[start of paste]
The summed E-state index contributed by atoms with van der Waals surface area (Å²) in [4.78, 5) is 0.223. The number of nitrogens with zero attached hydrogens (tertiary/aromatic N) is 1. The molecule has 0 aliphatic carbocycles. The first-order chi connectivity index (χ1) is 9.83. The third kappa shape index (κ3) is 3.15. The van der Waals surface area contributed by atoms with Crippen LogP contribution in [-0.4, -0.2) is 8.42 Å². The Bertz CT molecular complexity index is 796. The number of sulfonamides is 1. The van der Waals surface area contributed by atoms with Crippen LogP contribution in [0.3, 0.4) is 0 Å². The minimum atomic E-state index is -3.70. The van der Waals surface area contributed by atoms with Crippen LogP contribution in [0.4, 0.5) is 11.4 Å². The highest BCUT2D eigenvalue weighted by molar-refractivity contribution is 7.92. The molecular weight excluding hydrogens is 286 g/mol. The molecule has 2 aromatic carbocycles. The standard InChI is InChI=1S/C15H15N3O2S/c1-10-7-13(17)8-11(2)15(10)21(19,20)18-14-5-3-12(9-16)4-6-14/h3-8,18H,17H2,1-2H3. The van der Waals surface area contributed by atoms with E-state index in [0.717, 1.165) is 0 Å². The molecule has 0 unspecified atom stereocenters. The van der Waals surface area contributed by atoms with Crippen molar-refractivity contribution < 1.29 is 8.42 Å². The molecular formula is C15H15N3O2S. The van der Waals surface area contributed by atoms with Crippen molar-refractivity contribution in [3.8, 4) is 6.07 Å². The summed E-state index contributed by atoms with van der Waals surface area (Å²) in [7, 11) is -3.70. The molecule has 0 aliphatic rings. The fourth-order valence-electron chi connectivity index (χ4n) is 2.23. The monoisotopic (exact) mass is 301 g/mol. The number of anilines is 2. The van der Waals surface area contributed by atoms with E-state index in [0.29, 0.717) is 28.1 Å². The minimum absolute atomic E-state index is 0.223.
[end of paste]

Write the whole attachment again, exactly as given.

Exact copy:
The summed E-state index contributed by atoms with van der Waals surface area (Å²) in [4.78, 5) is 0.223. The number of nitrogens with zero attached hydrogens (tertiary/aromatic N) is 1. The molecule has 0 aliphatic carbocycles. The first-order chi connectivity index (χ1) is 9.83. The third kappa shape index (κ3) is 3.15. The van der Waals surface area contributed by atoms with Crippen LogP contribution in [-0.4, -0.2) is 8.42 Å². The Bertz CT molecular complexity index is 796. The number of sulfonamides is 1. The van der Waals surface area contributed by atoms with Crippen LogP contribution in [0.3, 0.4) is 0 Å². The minimum atomic E-state index is -3.70. The van der Waals surface area contributed by atoms with Crippen LogP contribution in [0.4, 0.5) is 11.4 Å². The highest BCUT2D eigenvalue weighted by molar-refractivity contribution is 7.92. The molecular weight excluding hydrogens is 286 g/mol. The molecule has 2 aromatic carbocycles. The standard InChI is InChI=1S/C15H15N3O2S/c1-10-7-13(17)8-11(2)15(10)21(19,20)18-14-5-3-12(9-16)4-6-14/h3-8,18H,17H2,1-2H3. The van der Waals surface area contributed by atoms with E-state index in [0.717, 1.165) is 0 Å². The molecule has 0 unspecified atom stereocenters. The van der Waals surface area contributed by atoms with Crippen molar-refractivity contribution < 1.29 is 8.42 Å². The molecular formula is C15H15N3O2S. The van der Waals surface area contributed by atoms with Crippen molar-refractivity contribution in [3.8, 4) is 6.07 Å². The summed E-state index contributed by atoms with van der Waals surface area (Å²) in [7, 11) is -3.70. The molecule has 0 aliphatic rings. The fourth-order valence-electron chi connectivity index (χ4n) is 2.23. The monoisotopic (exact) mass is 301 g/mol. The number of anilines is 2. The van der Waals surface area contributed by atoms with E-state index in [0.29, 0.717) is 28.1 Å². The minimum absolute atomic E-state index is 0.223.